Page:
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(Ultimate Guitar.com)   Most musicians say that the internet has helped them make more money, despite P2P programs   (ultimate-guitar.com) divider line 141
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9150 clicks; posted to Main » on 27 Dec 2004 at 6:33 PM (10 years ago)   |  Favorite    |   share:  Share on Twitter share via Email Share on Facebook   more»



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2004-12-27 10:24:24 PM  
I personally feel this survey is pretty accurate. I also think that the inet will be a great asset to my band. I mean i already have people in england, ohio, florida, cali, new york, texas, and more liking our music. but none of that would have happened without the inet.
 
2004-12-27 10:38:50 PM  
I bought the soundtrack to Lost In Translation.

I tried to rip it to my iPod. I couldn't get the disc to load onto my computer.

A friend said he thought it was because the disc was copy protected.

So I went on the internet and downloaded the MP3s.

Someone please explain to me how anyone got screwed except me (out of a few minutes of time. Big deal, I know, but still.)

I understand that there are plenty of illicit uses for MP3s. That's what happens when you ignore emerging technology. The RIAA sat on their fat ass and waited until there was a problem, now there's no way to fix anything without tremendous damage to all concerned.

I'm moving out of the US in a few months. I want to take my MP3s with me (about 300 Gigs, all legit. I'm a critic, have been for 15 years...I get my music for free anyway. Took me about 2 years to rip 'em all.) This is most likely going to be a clusterfark, all because some group of doofuses (doofi?) ignored MP3s for years, then ran to the Government, asking them to fix their lazy ass mistake.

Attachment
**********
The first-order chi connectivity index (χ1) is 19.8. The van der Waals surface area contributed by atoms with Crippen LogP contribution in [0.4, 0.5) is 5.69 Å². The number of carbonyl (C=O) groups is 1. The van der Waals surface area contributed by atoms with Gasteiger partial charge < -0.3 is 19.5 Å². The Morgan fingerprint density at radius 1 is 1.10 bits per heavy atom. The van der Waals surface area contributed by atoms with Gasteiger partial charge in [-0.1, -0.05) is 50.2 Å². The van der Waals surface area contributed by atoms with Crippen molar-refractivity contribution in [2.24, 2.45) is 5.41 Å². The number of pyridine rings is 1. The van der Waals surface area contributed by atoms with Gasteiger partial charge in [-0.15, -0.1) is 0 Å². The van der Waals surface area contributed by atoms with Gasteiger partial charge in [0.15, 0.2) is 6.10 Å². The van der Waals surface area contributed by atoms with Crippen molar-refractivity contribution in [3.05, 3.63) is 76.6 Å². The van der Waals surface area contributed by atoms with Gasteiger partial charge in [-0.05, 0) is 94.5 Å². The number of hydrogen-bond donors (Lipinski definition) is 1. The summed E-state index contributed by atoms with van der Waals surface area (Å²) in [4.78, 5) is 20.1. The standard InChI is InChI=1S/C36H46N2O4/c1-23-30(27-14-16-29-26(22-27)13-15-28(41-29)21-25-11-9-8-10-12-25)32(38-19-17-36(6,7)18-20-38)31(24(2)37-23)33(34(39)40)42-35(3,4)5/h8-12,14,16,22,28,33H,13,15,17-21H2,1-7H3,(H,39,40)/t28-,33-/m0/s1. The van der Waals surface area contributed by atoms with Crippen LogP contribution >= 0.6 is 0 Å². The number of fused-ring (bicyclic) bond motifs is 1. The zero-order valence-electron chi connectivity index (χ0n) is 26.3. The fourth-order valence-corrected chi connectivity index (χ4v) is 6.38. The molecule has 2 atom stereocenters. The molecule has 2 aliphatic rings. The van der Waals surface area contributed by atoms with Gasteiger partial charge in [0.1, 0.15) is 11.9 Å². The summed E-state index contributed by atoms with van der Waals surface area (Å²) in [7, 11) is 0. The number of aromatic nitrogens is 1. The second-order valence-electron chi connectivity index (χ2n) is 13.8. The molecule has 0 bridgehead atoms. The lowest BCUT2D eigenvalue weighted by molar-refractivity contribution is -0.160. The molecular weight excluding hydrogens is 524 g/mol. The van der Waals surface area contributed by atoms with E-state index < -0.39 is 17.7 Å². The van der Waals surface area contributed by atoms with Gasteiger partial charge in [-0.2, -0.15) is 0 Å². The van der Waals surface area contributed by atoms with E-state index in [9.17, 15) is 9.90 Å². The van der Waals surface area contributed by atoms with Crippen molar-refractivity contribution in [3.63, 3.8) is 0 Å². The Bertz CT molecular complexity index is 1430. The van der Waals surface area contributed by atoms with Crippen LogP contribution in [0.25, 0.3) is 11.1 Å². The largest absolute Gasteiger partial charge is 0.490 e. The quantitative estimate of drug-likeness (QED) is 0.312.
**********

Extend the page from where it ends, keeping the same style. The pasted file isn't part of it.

Suck it, RIAA. Long and hard.
 
2004-12-27 10:41:58 PM  
Pocket Ninja:

If you're some stupid 9-5 lackey who gets assigned to write a report, one that might make or break your career, and I come along and steal it, you'd be pretty ticked off. But why? I mean, it's not like you *own* it. It's just thoughts and ideas. You can't own those, right? They should belong to everybody.

Wow. You've apparently never worked for a major corporation (or haven't read your employment agreement in its entirety).

Most, if not all, come from a rubber stamp agreement that states that anything that you come up with on company time is the intellectual property of the company that you're working for. At that point, they can do whatever the hell they want to do with your report, whether or not you get any credit at all.